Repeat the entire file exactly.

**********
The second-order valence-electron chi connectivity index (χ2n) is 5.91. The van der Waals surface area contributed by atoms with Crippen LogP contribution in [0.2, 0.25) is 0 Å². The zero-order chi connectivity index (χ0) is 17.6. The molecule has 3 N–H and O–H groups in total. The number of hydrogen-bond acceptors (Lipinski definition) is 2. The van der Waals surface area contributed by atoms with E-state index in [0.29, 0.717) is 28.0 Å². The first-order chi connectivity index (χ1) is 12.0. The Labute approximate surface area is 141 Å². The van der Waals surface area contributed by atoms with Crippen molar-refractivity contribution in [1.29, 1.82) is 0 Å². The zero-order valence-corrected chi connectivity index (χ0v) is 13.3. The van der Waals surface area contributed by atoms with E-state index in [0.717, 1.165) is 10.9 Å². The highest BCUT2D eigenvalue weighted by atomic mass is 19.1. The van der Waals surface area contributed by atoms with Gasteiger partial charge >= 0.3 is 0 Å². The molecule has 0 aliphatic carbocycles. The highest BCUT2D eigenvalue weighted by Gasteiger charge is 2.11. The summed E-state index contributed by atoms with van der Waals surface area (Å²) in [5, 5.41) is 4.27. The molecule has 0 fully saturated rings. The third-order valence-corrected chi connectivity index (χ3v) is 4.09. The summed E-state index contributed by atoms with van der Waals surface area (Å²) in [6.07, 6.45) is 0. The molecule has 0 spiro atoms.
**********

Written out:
The second-order valence-electron chi connectivity index (χ2n) is 5.91. The van der Waals surface area contributed by atoms with Crippen LogP contribution in [0.2, 0.25) is 0 Å². The zero-order chi connectivity index (χ0) is 17.6. The molecule has 3 N–H and O–H groups in total. The number of hydrogen-bond acceptors (Lipinski definition) is 2. The van der Waals surface area contributed by atoms with E-state index in [0.29, 0.717) is 28.0 Å². The first-order chi connectivity index (χ1) is 12.0. The Labute approximate surface area is 141 Å². The van der Waals surface area contributed by atoms with Crippen molar-refractivity contribution in [1.29, 1.82) is 0 Å². The zero-order valence-corrected chi connectivity index (χ0v) is 13.3. The van der Waals surface area contributed by atoms with E-state index in [0.717, 1.165) is 10.9 Å². The highest BCUT2D eigenvalue weighted by atomic mass is 19.1. The van der Waals surface area contributed by atoms with Gasteiger partial charge >= 0.3 is 0 Å². The molecule has 0 aliphatic carbocycles. The highest BCUT2D eigenvalue weighted by Gasteiger charge is 2.11. The summed E-state index contributed by atoms with van der Waals surface area (Å²) in [5, 5.41) is 4.27. The molecule has 0 fully saturated rings. The third-order valence-corrected chi connectivity index (χ3v) is 4.09. The summed E-state index contributed by atoms with van der Waals surface area (Å²) in [6.07, 6.45) is 0. The molecule has 0 spiro atoms.